Because of student outcry, Santa Monica College, a community college in Southern California, was forced this month to abandon a plan to charge $180 per credit hour for its most popular courses over the summer, while the least popular ones would remain $46 per hour.
Administrators hoped the plan would allow for less crowding in popular classes, while also preventing additional cutbacks. Students immediately protested the additional costs, arguing that it would create an economic stratification within the school. The measure was postponed in early April.
Sunday, the Los Angeles Times reported that administrators were frustrated the plan was not viewed as a progressive solution to the college’s fiscal issues.
It is surprising the administration and students could have such polarized reactions to the plan. And this divergence represents a dangerous schism in how young adults and academics alike view higher education.
As SMC continues to ponder whether or not the plan can be salvaged, other universities, including GW, should certainly take note of this debate.
Nationally, the unemployment rate is more than 8 percent, and cost of attendance has increased exponentially in higher education. While there are uncontrollable forces that cause increases in tuition, this does not matter to students.
And maybe that's unfair, but the old adage that perception is reality is certainly true in this case.
Because when students hear that their peers, who have paid hundreds of thousands of dollars for a degree, are now taking jobs as waiters, continuing to raise tuition even more seems ridiculous. The justifications for raising tuition, such as inflation or the rising costs of health care and pensions, are not adequate responses for many.
To be sure, nobody is being pepper-sprayed at GW because of increasing tuition, but we do see inklings of frustration with the cost of attendance. The debate over fees this year is a prime example of discontent, a fight the Student Association's fee commission took up with their comprehensive list of fees.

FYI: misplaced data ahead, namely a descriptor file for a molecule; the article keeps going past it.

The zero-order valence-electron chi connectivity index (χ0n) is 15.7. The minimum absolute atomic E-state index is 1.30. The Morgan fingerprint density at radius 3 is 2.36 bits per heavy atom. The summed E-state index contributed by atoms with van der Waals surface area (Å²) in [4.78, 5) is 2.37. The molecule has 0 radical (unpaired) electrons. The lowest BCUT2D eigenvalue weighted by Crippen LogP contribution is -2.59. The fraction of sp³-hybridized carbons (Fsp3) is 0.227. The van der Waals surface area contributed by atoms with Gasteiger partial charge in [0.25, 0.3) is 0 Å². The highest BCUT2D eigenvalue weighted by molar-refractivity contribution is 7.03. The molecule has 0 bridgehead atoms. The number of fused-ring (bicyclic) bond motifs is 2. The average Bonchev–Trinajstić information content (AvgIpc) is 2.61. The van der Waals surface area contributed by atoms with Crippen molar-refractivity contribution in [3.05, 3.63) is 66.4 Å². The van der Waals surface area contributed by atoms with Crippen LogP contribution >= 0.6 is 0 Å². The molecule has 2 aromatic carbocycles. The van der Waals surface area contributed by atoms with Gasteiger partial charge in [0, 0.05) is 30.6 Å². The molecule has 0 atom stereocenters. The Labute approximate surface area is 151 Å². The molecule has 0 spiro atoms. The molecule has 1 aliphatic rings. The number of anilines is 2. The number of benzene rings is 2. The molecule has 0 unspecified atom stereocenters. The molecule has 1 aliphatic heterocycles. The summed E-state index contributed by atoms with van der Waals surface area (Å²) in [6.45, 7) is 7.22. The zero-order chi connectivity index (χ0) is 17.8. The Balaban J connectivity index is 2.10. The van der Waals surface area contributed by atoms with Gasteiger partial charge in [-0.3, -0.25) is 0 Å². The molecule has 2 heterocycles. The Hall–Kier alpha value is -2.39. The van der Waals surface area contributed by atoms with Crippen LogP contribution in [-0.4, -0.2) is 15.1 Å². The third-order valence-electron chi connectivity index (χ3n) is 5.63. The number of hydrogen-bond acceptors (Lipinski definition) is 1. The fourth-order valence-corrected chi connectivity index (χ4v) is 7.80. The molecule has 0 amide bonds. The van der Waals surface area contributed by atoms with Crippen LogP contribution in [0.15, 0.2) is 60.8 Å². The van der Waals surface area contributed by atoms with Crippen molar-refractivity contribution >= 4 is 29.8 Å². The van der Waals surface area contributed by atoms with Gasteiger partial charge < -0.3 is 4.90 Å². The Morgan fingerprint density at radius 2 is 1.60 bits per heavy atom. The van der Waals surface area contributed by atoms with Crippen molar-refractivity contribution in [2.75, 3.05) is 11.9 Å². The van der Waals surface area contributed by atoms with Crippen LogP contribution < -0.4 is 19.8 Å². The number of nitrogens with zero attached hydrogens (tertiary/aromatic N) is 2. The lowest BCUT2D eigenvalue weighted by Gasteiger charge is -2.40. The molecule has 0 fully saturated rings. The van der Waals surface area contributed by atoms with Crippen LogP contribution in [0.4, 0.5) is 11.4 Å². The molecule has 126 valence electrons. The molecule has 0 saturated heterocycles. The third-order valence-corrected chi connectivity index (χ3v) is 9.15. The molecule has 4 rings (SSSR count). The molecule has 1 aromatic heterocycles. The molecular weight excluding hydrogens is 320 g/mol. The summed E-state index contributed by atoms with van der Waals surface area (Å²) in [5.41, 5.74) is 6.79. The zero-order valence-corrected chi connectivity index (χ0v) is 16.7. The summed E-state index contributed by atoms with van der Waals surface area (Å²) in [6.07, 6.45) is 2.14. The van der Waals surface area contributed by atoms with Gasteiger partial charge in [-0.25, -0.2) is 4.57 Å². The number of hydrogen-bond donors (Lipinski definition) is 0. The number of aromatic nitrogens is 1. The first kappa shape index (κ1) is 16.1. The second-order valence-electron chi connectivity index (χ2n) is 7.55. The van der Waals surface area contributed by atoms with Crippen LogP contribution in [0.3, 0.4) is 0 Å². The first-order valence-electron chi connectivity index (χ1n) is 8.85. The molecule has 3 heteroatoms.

The same goes for those who bemoan University President Knapp’s high salary. Students cannot seem to grasp why he and other administrators should make so much at a time when students are struggling to afford college. It may not be a fair judgment, but students do make it.
Can anything be done? There is no easy solution, but the best solution is for the University to communicate with students about tuition and campus costs.
Engaging in dialogue with students about any additional fees is one way to do this. Students become frustrated when they feel they are paying fees that go into a massive bureaucracy that constantly dries out their – and their parents' – bank accounts. Allowing students to understand the purpose of paying fees and the services that they fund will help alleviate this sense of irritation.
Beginning to partially itemize tuition bills will also make students aware of how their money is being used throughout the University. If students are able to understand the breakdown of how their money is spent, then they will have more of a sense of ownership over their tuition.
Students should not leave GW feeling like they were sneakily nickel-and-dimed while they also incurred thousands of dollars in debt. Rather, they should trust that their money is being used in a manner that directly benefits them.
Doug Cohen, a junior majoring in political science, is a Hatchet contributing opinions editor.